Part Two of a two part post from Melissa Sisco. You may access the first part here . Melissa poignantly describes what it is like living with this invisible illness. She has taught me a great deal in her transparency in discussing these important issues. Welcome back, Melissa!
It’s Not That Easy
If I receive one more comment from someone indicating that I should “just go on disability” already I think I will scream. I know some of the people say it with genuinely good intentions, and some say it as a way to snipe at someone or anyone. Yes, I feel bad more often than I feel good. Yes, working 8 hour days, 40 hour weeks, drains me of every last vestige of energy I have. Life is hard. That concept is not news to anyone and I am far from alone in making that statement. Part of me is not ready to throw in the towel yet. I am only 33 years old for goodness’ sake! I don’t want be a welfare/disabled parasite to this community, to my family, to the economy, or to myself.
Not to mention the fact that the people who say I should quit just happen to be relatively healthy and have absolutely no idea how difficult it is to obtain disability benefits, even if a person has an obviously debilitating disease (which I don’t – mine is invisible). It can take from as little as six months to five years or longer. That estimate is the result of the research I have completed upon looking at my options. Not pretty, and add the fact that the entire time I will receive no pay. If I even have the option of continuing benefits I will have to pay out of pocket. I carry the insurance for my family. Supposedly if I have a “life changing event” I can transfer the insurance under my husband’s name. Our premiums will go up because he is in a higher salary bracket; the children will be covered because they are already dependents – Thank God for that. But, there is no guarantee that I will not be subject to a 12 month waiting period; which would exclude anything I would/could be treated for during that time. There is also no guarantee that all of the illnesses I am diagnosed with and treated for right now won’t be excluded because they are “preexisting conditions.” That’s just bone chilling to think about.
We aren’t flat broke, but we aren’t exactly comfortable either. Luckily we’ve really worked hard to pay down our credit card debts, so at the very least we should qualify for loans if necessary. But I don’t think I could live with the knowledge that I was the one who caused my family’s financial ruin. It wouldn’t take much to put us there now. I don’t want to lose everything that we have worked so hard for. I don’t want to steal my children’s futures before they’ve barely even started. We struggle some months just to pay medical bills when we have insurance, I can’t imagine what the costs would be without. People like me can’t live without current medical technology. I have accepted that fact, and chosen to be grateful that God put me on this Earth when he did. Perhaps I was careless in having children; perhaps I never should have married. But my life right now is so wonderful, despite the illness and my worries. I cannot imagine not having the awesome privilege of knowing my beautiful daughters, or loving my husband for the last 14 years (married for 10!). I would not give up those blessings for anything. But my heart aches to think that I could be the one to drag my family down. We do try to not “live above our means” but at the same time, you can’t take the money with you, however little it may be. That’s why we choose to take family trips, “vacation,” camp –whatever- when we do have the chance. At least enjoy what we have now while it is here.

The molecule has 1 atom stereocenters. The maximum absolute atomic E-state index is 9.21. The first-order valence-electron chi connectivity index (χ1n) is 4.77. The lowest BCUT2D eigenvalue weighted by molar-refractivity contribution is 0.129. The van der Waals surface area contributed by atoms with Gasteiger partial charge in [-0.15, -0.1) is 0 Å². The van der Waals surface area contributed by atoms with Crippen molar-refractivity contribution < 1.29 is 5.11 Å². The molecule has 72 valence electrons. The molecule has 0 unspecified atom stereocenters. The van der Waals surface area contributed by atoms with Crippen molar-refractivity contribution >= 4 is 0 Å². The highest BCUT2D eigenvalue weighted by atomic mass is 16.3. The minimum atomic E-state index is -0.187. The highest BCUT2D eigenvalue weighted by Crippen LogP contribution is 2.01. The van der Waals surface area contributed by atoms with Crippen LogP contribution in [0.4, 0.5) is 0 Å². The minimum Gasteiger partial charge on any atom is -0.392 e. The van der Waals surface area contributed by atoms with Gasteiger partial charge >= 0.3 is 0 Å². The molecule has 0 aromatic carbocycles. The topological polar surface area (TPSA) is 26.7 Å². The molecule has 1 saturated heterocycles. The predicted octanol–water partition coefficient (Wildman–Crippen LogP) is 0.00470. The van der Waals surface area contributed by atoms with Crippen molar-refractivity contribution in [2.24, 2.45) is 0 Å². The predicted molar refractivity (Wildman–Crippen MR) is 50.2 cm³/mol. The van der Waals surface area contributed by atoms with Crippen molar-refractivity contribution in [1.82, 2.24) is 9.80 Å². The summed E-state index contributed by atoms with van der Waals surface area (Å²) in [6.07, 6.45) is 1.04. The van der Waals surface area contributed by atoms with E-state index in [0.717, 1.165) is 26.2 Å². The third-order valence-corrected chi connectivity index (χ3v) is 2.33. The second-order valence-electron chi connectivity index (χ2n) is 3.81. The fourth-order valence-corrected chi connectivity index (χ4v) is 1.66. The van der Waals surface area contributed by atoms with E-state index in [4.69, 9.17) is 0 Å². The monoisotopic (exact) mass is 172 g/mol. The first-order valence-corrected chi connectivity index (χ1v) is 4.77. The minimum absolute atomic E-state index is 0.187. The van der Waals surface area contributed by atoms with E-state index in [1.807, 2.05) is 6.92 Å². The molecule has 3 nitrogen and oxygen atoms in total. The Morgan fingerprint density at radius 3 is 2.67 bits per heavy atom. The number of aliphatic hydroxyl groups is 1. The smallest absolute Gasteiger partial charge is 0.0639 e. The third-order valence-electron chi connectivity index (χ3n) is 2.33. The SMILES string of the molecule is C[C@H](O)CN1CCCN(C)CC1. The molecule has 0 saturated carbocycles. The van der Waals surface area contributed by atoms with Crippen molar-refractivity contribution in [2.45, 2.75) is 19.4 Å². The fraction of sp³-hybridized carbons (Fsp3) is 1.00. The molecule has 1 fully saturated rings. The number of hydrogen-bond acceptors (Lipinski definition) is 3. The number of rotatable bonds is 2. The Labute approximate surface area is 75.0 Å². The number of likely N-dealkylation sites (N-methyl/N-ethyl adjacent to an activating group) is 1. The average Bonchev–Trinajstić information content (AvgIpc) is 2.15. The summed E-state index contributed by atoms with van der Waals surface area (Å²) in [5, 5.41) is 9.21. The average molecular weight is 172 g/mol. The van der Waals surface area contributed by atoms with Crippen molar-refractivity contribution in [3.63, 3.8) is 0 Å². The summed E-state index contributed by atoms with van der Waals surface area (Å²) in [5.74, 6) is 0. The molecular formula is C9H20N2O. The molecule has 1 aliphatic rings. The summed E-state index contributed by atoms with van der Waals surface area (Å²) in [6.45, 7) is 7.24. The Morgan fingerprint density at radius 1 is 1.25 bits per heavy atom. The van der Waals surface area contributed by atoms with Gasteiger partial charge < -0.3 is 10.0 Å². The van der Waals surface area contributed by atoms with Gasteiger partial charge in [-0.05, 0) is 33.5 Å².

But I am scared. I don’t think my husband really truly understands what my body is going through. Truth be told I wouldn’t wish this on anyone, so I’m kind of glad he can’t understand. But at the same time I want him to see that I am not a quitter, I am not giving in, I am not broken, and I am still me. My body just doesn’t quite work the way it used to. Too often I get home from work and it’s everything I can do to help with dinner, clean up some around the house and yard, and not fall into bed before seven o’clock. It angers me to no end when I can’t do anything but lie there, hoping to feel better. The guilt gnaws at me near constantly. My husband has to not only also work his tail off at work, but come home and cook dinner, clean the house, do the laundry, mow the grass, help the girls with their homework and put them to bed. Pretty much everything. And I just lie there waiting for my head to explode or the floor to fall out from under me. Sometimes both. It just seems so unfair. I know we both vowed to work together through sickness and health, better and worse; it just never occurred to us that sickness and worse could possibly come so soon in a marriage of two young people.
I fully understand that by choosing to continue working full time might very well speed up the pace of my illness. I may pay some awful consequences for myself and my family down the road because of my own pride and fear. I can’t see the future, but I am not going to apologize for living, even if it isn’t easy.
If you would like to write for Hearing Elmo, please contact me at email@example.com The only “requirement” is that you or someone you know has an invisible illness, disability or chronic condition. We learn so well from each other – those of us who live this challenging yet rewarding life!